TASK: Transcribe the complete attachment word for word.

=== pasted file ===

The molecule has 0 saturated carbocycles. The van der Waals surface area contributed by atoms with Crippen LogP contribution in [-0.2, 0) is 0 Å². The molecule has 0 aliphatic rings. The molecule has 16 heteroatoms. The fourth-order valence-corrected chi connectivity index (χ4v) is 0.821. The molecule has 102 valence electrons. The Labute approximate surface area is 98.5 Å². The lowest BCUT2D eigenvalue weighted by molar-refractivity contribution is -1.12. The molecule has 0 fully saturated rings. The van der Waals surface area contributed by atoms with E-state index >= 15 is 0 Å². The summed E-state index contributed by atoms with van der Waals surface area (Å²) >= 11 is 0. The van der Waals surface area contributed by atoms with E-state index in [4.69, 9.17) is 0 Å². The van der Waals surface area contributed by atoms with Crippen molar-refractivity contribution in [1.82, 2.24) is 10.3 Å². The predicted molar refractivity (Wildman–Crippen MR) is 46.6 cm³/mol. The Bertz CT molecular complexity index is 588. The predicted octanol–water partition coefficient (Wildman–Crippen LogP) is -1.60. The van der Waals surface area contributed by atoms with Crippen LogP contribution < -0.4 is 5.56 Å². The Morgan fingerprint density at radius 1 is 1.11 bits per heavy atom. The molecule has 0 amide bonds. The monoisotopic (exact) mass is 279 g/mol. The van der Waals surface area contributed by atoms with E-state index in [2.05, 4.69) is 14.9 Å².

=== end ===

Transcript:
The molecule has 0 saturated carbocycles. The van der Waals surface area contributed by atoms with Crippen LogP contribution in [-0.2, 0) is 0 Å². The molecule has 0 aliphatic rings. The molecule has 16 heteroatoms. The fourth-order valence-corrected chi connectivity index (χ4v) is 0.821. The molecule has 102 valence electrons. The Labute approximate surface area is 98.5 Å². The lowest BCUT2D eigenvalue weighted by molar-refractivity contribution is -1.12. The molecule has 0 fully saturated rings. The van der Waals surface area contributed by atoms with E-state index >= 15 is 0 Å². The summed E-state index contributed by atoms with van der Waals surface area (Å²) >= 11 is 0. The van der Waals surface area contributed by atoms with E-state index in [4.69, 9.17) is 0 Å². The van der Waals surface area contributed by atoms with Crippen molar-refractivity contribution in [1.82, 2.24) is 10.3 Å². The predicted molar refractivity (Wildman–Crippen MR) is 46.6 cm³/mol. The Bertz CT molecular complexity index is 588. The predicted octanol–water partition coefficient (Wildman–Crippen LogP) is -1.60. The van der Waals surface area contributed by atoms with Crippen LogP contribution < -0.4 is 5.56 Å². The Morgan fingerprint density at radius 1 is 1.11 bits per heavy atom. The molecule has 0 amide bonds. The monoisotopic (exact) mass is 279 g/mol. The van der Waals surface area contributed by atoms with E-state index in [2.05, 4.69) is 14.9 Å².